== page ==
Inaugural school science fair at Our Lady of Mount Carmel School opens Friday

Inaugural school science fair at Our Lady of Mount Carmel School opens Friday


MERIDEN — For their first ever school science fair, Our Lady of Mount Carmel students are focusing on using technology to augment their projects.

The school, serving 195 students, opened up their inaugural science fair to sixth-, seventh-, and eighth-graders, who have worked on a broad spectrum of projects since the beginning of the month. They’ll present their work, first to a panel of judges, and then to their peers Friday.

The roughly 50 students in Grades Six through Eight also all have access to their own iPads, the result of a renewed focus on technology in the classroom, Principal Norine McDermott said today.

“They’re using them for learning, and using them individually to present their projects,” McDermott said.

One sixth-grader, Isabella Robison, used an application called “Aurasma” that pulls up pre-recorded video when the iPad’s camera is aimed at a specific point on her tri-fold presentation board.

Robison experimented with making homemade geodes for her project, mixing Epsom salt with hot water before letting it set inside eggshells cut in half.

“It was tricky to cut the eggshells, but the geodes started coming out really cool, so it was a fun experiment,” Robison said.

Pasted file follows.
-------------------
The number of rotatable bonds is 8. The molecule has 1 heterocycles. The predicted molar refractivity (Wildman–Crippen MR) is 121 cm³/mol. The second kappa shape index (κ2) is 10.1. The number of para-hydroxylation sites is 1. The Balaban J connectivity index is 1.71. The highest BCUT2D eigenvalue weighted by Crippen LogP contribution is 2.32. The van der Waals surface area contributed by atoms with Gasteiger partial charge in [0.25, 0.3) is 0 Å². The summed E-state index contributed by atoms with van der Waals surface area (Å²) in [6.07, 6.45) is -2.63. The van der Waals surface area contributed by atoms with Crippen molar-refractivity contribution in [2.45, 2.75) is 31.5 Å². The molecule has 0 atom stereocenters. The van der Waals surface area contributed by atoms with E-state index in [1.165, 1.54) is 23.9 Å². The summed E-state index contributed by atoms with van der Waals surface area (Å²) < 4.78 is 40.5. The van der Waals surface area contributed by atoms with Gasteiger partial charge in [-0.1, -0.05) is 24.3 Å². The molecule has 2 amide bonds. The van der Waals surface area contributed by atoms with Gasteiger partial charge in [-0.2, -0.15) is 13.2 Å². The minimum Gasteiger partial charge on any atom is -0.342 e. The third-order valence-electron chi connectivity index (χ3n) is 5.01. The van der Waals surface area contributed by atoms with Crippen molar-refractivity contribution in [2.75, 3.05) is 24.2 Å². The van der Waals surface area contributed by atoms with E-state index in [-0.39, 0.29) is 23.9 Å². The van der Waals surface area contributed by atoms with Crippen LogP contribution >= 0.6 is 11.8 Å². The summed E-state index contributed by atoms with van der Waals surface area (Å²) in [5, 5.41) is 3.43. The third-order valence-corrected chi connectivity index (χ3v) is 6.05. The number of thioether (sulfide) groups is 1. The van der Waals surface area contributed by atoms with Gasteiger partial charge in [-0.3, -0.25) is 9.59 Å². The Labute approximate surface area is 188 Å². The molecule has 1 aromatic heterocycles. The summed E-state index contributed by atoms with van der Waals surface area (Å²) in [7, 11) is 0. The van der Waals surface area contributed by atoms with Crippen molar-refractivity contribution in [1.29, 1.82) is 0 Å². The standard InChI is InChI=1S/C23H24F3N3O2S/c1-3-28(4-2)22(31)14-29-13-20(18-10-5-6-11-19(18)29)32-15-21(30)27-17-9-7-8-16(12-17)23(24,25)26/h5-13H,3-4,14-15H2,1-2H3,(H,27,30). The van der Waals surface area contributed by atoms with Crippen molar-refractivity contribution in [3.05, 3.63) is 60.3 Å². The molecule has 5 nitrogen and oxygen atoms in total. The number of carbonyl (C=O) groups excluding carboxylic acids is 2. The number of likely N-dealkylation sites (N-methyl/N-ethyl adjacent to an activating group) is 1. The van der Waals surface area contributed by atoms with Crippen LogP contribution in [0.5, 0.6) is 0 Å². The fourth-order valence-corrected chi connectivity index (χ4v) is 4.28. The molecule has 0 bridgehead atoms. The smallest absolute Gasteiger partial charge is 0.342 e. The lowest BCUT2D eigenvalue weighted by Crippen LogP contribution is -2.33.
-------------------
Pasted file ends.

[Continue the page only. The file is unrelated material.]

McDermott said the students worked on their projects during science classes at school, something that fostered a collaborative, if competitive environment.

“The students helped each other out — say one who was really artistic helped out his classmates who maybe weren’t so artistically-inclined,” McDermott said, “but it also made them more competitive with each other, pushing each other to make great projects.”

The students will be judged Friday by a four-person panel of judges that includes a member of the Our Lady of Mount Carmel School Board, a former OLMC teacher, a deacon in the parish, and a scientist from Bristol-Meyers Squibb, which is based in Wallingford. McDermott said there was no limit on what the students could research and experiment on, the only requirement was that the projects incorporated use of the iPad technology.

Gabriela Luca, a sixth-grader, said today that she was both nervous and excited to present her project about tornadoes Friday, also her 12th birthday.

“I just have to remember to take a deep breath,” she said.

One issue sixth-grade teacher Carolyn Daniels grappled with today was getting enough wifi access to the church basement to support so many iPads being used.

McDermott said, “As we go along this year, we’ll figure things out for next year. It’s a learning process for everyone.” (203) 317-2279 Twitter: @MollCal

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